• His land is beautiful – it’s a quaint observation, but have you ever spent time in a Vineyard? It’s breathtaking. If you haven’t, no worries. Rent A Walk in the Clouds and you’ll understand the beauty. It takes a spirit hell-bent on negativity and a mind eaten alive with self-absorption to not appreciate the glory of God’s creation. To be completely practical, when I feel taken advantage of it puts me off all mirth; I have trouble doing much more than pout. I live in the central Kentucky, surrounded by palatial farm manors, thoroughbreds of dappled chestnut and misty grey, and autumns so deep with reds and oranges they leave you breathless. And yet all these arresting visuals and natural wonders fall aside when I fixate on how the world is out to slight me. When we focus on self-pity, we’re robbing ourselves of the vision of His Kingdom. 
November is a great month to re-order your perspective.  Some people prefer the start of a new year for drastic endeavors, but Thanksgiving demands reflection upon the good and decent endowments in our lives. I hope you’ll all take this holiday weekend as an opportunity to commit to gratitude and gladness.


  1. Well done Joe. I note that both guest writers in the series, so far, express something less than satisfaction with "standard" (my word not yours) interpretations of your chosen parables. As someone long leery of top down churching, your frank and personal reflections are as valuable to me as anything delivered from on high. I look forward to the rest of the series.

    Let me say that your dad's obvious pride in you and your writing ability is not misplaced. And you spell better than he does. Thanks for sharing.

  2. Joe-
    I enjoyed the blog as it opened up new layers of the parable that I'd not previously considered. I hope you'll forgive focus of this comment. You may rightfully say that I have missed the forest for the trees, but I must admit getting distracted by: "The Kingdom of Heaven is nothing like capitalism, thankfully. The prosperity of others does not come at my expense, yours, or anyone’s."
    I consider myself greatly blessed to live in a capitalistic society where the creation of wealth does not come at the expense of others. We praise Steve Jobs who, through his creativity and prowess created wealth from nothing. Whatever your thoughts are on Bill Gates, he started out of his garage. That's capitalism. Wealth that comes at the expense of others is not capitalism, but fraud. And like the Bernie Madoffs of the world, those who engage in such practices, when caught, are punished. I hope you'll forgive my getting caught up on such a minor point in what I thought was an otherwise outstanding article, but after all of the "Down with Capitalism" rhetoric I see on the tiresome coverage of protests, I felt compelled to respond. Realizing that the Lord's financial system is indeed perfect, for this nation, if not capitalism, then what? I sincerely look forward to reading more of your words.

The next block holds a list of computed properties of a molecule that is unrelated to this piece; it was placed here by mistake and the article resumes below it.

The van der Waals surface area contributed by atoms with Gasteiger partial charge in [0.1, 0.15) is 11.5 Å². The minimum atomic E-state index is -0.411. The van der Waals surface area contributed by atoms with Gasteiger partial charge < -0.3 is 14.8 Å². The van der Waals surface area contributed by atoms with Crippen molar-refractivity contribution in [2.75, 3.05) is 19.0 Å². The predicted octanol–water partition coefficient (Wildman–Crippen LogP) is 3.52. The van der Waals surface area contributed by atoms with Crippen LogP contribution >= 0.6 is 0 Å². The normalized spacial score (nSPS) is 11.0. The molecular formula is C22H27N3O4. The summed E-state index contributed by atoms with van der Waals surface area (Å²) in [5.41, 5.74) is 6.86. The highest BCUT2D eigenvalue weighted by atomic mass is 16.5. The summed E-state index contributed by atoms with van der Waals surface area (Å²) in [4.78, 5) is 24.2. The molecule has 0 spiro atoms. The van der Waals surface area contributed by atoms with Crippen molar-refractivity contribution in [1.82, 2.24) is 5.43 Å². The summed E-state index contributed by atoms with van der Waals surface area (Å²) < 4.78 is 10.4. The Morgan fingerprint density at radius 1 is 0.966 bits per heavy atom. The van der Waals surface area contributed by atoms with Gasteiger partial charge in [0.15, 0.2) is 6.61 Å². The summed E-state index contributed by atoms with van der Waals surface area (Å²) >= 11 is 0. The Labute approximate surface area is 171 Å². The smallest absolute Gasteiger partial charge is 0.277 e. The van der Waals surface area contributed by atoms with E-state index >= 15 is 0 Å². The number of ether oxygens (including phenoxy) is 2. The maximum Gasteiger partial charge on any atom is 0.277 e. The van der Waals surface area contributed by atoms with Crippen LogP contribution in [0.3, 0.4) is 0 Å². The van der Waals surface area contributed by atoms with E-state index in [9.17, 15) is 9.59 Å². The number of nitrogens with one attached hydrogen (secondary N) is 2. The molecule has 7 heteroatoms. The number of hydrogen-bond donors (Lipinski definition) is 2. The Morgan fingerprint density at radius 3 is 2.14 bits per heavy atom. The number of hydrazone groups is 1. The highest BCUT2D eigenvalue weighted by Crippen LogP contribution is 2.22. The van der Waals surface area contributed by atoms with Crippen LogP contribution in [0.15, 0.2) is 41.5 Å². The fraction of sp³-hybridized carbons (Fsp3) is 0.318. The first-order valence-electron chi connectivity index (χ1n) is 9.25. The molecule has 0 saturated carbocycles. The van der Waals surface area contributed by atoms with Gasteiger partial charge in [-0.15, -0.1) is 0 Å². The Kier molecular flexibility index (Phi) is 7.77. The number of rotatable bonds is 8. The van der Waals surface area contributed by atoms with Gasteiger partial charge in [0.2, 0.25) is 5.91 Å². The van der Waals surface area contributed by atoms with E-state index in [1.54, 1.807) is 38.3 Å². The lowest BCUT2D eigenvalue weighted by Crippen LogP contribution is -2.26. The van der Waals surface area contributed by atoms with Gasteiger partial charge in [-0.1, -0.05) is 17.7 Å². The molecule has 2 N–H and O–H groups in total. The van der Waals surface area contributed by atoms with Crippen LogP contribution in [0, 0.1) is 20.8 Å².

3. Hey Don. Thanks very much for your generous compliments. I'm glad i didn't come off as a complete lunatic!

  4. Hey David,

    I appreciate your kind words. No need of forgiveness. I welcome the discourse!

    My comment is meant to empathize that God's economy is exactly as you describe it: perfect. It doesn't allow wiggle room with which the grifters and money-changers, like Madoff, can exploit the earnest and filch from the honest. I cheer for and appreciate the proverbially self-made man, guys like Jobs and Gates.

    But, as capitalism is an innovation of man, it's flawed. Things like embezzlement, insider trading, corporate fraud, abuse of tax code, etc. are a part of its fabric just as much as unlimited prosperity, charity, hard work and opportunity. Apply capitalistic tenets in 100 societies over 100 centuries and every instance will produce villains. By my reckoning, that makes it a part of the definition. The good outnumber the evil, but they're all a part of the same machine.

    Also, I have trouble estimating the worth of anything when the argument for it is "It's broken, but it's better than nothing." As a card-carrying Republican, I can attest that this mentality has lead to a decade of unpalatable candidates and complete mockery of the ideals.

    It may be too outlandish of me, but I'd like to offer this: The North American church has settled for comfort and stability even while the in-breaking of the Kingdom of Heaven is still achievable.

    Please understand, though, I do not sympathize with those populating parks and street corners in defiance of investment banking. I admire their fervor, but ultimately they appear scatter-brained and selfish. Just my opinion.

    Blessings, David!

  5. Wonderfully written!! Thank you for the post!